Law School Case Brief
Hurtado v. California - 110 U.S. 516, 4 S. Ct. 111 (1884)
The United States Supreme Court is unable to say that the substitution for a presentment or indictment by a grand jury of the proceeding by an information, after examination and commitment by a magistrate, certifying to the probable guilt of the defendant, with the right on his part to the aid of counsel, and to the cross-examination of the witnesses produced for the prosecution, is not due process of law.
An information was filed against defendant, charging him with murder. Without any previous investigation of the cause by a grand jury, defendant was arraigned and pleaded not guilty. Defendant was found guilty by a verdict of murder in the first degree and was then sentenced to death. Defendant appealed the judgment on the ground that he was not legally indicted by or presented to a grand jury, that the proceedings violated due process of law, as they were in conflict with the Fourteenth Amendment of the Constitution. The lower courts rejected defendant's objections and affirmed the conviction.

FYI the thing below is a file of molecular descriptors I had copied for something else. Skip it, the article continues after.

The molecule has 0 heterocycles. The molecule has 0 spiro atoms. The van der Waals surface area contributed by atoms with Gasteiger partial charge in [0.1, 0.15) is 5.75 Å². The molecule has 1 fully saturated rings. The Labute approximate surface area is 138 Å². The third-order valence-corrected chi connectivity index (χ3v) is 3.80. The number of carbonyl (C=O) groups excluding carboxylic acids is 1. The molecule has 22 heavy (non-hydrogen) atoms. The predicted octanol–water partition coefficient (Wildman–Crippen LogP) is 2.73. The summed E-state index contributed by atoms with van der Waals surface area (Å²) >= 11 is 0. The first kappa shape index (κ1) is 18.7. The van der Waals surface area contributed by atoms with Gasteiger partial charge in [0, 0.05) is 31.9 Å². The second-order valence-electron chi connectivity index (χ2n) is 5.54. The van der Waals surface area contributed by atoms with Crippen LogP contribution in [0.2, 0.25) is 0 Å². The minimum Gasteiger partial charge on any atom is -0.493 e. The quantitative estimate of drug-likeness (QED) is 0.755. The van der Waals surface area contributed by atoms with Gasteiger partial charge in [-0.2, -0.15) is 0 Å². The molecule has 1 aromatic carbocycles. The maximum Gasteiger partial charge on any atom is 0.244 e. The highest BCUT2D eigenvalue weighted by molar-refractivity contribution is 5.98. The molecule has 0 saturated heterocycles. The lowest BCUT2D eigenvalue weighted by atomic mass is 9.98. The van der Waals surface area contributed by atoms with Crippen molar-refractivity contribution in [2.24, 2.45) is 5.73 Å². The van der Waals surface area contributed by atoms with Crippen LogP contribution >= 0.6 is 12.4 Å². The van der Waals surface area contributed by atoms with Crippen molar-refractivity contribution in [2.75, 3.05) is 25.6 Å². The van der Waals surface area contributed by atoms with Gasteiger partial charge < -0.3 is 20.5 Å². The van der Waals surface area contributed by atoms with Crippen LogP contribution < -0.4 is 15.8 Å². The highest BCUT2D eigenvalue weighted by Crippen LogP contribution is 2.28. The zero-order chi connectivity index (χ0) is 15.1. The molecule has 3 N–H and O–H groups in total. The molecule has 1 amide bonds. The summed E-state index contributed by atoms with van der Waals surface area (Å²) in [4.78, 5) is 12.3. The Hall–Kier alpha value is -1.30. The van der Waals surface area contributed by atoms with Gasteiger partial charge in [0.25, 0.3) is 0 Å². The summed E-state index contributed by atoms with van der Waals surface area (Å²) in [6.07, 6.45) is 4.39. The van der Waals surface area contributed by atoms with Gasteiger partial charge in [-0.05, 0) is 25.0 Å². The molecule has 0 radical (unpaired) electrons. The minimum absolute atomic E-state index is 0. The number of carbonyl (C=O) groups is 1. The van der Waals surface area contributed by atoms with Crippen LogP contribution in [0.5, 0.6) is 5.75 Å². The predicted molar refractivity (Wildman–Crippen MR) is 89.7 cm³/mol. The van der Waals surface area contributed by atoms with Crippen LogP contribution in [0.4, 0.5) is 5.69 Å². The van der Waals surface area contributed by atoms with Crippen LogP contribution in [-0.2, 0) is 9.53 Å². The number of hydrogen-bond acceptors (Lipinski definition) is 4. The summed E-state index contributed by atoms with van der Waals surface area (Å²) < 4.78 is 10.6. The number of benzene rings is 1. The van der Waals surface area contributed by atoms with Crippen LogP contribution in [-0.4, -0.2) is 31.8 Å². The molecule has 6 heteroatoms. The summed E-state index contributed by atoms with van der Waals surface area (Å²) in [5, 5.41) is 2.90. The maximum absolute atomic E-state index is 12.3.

Was the defendant’s right to due process of law violated by the proceedings from which the defendant was convicted and sentenced to death?
The Court held that the substitution of an indictment by a grand jury by an information, which certified the probable guilt of defendant, combined with his right to the aid of counsel and to cross-examination of the witnesses, did not violate due process of law. The Court noted that the fact that the Fifth Amendment provided for indictment by grand jury did not mean that the states had to provide such a procedure in order to meet the minimum due process requirements of the Fourteenth Amendment.
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